In this third blog on the theme of self-reliance I’m going to explore some of the things that can help us to get through the hard stuff. Without doubt, we all face setbacks and we all have to overcome changes that can feel challenging. One of my motivations for researching self-reliance was because I recognised that my own resilience wasn’t very strong.
Most of us could probably do with being more resilient. More resilient to change, more resilient to things that upset us. Resilience is about so much more than staying positive and looking for any opportunities that a setback might present – while these can be helpful they are reactionary.
It is possible to build a mindset that can better prepare you in the face of adversity in the first place. A standpoint from which you can control your reactions rather than be controlled by them. Sometimes that can be as simple as getting to neutral. Neutral emotions are neither painful nor pleasurable. They are what we tend to experience for the majority of the day, so we’re in ‘neutral’ a lot of the time. Getting to neutral seems so much more possible than striving to feel positive about something that you are struggling with.
When something goes wrong for us, making us angry or sad, we can believe that these emotions have been caused by something or someone. Yet it is not the actual person or situation that causes our emotion, it is our interpretation of the event based on our beliefs which create our feelings. This is something we can learn to get stronger control over.
The ABC model
Albert Ellis was an American psychologist who developed rational emotive therapy and with it the ABC model of emotional resilience.
A – is the Activating event or adversity
B – is our Beliefs about A
C – is the Consequences (our behaviour, emotions, physical reactions)
When reflecting on our reactions to setbacks it’s worth asking ourselves which beliefs triggered our reaction. If it’s a job interview it might be ‘I never get the jobs I really want.’ Other beliefs which underlay our reactions could include things like ‘I’m not good enough’, ‘I’m always unlucky’ or believing that somebody else is to blame.
Ellis went on to extend the ABC model to include D for Disputation, a step which questions any unhelpful beliefs and prompts modification of them, and finally E for Effective new approaches to managing the Activating event. Understanding how we respond to setbacks and change is key to building reactions which help us rather than hold us back. Journaling can really help to unpick these patterns of thoughts and the reactions that are triggered. Once you recognise your own patterns you can start to adapt them so that the fallout from the hard stuff you experience is less intense and disruptive.
Reflect don’t perfect
Perfectionism might not seem like a foe, but it absolutely is. Constantly feeling that you could do better is exhausting. Holding ourselves up to impossibly high standards that we have set for ourselves is disempowering. We aren’t growing and developing because we are focused on gaining approval and being accepted. Ultimately, it is our own self-acceptance that is missing and aiming to be perfect isn’t going to fix that.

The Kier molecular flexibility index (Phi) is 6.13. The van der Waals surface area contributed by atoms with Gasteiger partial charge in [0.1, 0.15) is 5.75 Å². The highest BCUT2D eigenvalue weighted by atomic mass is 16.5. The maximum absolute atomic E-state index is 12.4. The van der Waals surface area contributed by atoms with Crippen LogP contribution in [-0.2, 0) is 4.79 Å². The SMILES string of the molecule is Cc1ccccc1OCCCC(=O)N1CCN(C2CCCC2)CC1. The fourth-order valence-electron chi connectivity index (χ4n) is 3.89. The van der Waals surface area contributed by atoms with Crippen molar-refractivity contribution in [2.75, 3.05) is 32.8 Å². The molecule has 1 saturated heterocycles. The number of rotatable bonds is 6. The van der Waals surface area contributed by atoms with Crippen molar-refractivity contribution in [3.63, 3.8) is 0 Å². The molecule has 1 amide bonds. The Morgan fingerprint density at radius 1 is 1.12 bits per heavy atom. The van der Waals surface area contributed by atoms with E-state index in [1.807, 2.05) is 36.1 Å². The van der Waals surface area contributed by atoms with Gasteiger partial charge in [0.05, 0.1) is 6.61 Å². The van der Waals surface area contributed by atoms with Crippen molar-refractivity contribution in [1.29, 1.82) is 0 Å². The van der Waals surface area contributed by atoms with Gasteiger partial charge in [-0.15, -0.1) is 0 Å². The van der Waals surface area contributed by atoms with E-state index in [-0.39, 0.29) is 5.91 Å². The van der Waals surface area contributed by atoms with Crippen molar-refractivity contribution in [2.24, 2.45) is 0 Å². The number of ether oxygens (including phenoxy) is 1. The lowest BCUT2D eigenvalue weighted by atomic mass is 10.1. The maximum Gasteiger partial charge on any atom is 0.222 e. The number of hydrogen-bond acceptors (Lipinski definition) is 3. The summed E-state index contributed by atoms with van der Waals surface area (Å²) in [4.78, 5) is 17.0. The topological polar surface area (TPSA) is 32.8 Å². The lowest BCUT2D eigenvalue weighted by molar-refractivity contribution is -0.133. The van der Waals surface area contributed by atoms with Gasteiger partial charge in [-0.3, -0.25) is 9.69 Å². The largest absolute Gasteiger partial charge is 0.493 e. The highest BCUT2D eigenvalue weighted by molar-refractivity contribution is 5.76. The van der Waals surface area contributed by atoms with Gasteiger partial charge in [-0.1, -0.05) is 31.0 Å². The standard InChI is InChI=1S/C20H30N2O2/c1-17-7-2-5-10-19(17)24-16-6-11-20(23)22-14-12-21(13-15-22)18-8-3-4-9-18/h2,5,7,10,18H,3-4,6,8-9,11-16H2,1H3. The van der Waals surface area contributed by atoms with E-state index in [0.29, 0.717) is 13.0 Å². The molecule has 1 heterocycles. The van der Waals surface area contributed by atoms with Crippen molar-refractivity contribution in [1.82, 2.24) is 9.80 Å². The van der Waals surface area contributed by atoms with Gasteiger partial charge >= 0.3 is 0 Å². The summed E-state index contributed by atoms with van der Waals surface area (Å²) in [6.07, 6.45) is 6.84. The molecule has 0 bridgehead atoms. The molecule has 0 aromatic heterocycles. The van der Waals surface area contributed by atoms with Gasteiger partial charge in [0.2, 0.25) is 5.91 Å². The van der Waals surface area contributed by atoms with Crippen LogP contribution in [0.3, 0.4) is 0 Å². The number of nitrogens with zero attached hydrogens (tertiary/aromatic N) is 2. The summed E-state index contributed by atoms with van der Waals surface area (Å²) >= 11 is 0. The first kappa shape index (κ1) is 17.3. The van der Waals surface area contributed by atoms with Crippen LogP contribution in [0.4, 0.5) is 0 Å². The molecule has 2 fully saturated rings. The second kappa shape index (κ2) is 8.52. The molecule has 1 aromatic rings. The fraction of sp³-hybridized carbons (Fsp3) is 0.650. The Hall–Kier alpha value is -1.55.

The alternative to deriding ourselves for our shortcomings is to recognise and celebrate our strengths. Think times that you have struggled with change and setbacks before. What strengths, approaches and strategies did you use to help you? These are part of your existing internal resource. If you’re unsure then try using reflection, Gibbs Reflective Cycle (1988) has six stages:
- Description – of the event/incident
- Feelings – what were you feeling and thinking
- Evaluate – what was good and bad about the situation
- Analyse – what else can you make of the situation
- Conclude – what else could you have done?
- Action Plan – what would you do differently next time
Using this kind of model can help you to identify just how resourceful you can be. We often don’t take the time to reflect on how much we have learnt and grown.
Build your resilience through joy
Another way to build your resilience is by experiencing positive and uplifting feelings. What do you really enjoy? Can you do more of this? Understanding what makes us feel good whether it’s certain films or music, making people laugh, helping someone, comedy, Disney, or meditation, doing more of it enables us to experience elevated emotions which makes us emotionally stronger.
Indulge in play. This is something that we can forget to allow ourselves to do. Children will often give anything a go because they are very aware that they are learning, and they are less self-conscious. Play is about just having a go without consciousness or self-judgement – does it really matter if a craft project or an attempt to learn to play a keyboard goes wrong?
Stuart Brown is a play researcher who has interviewed thousands of people, he is also the founder of the National Institute for Play. In his book Play: How It Shapes the Brain, Opens the Imagination, and Invigorates the Soul (2010) he says that play is about engaging in activities that aren’t focused on a result or specific outcome, they are purposeless. He goes on to say that we often don’t give ourselves permission to play as adults and that we wrongly believe that play is the opposite to work. This is wrong he says, the opposite of play is actually depression.
So, maybe try some fun and meaningless activities, start to notice your reactions and the underlying beliefs behind them. But most of all do things that you love, things that make you feel good.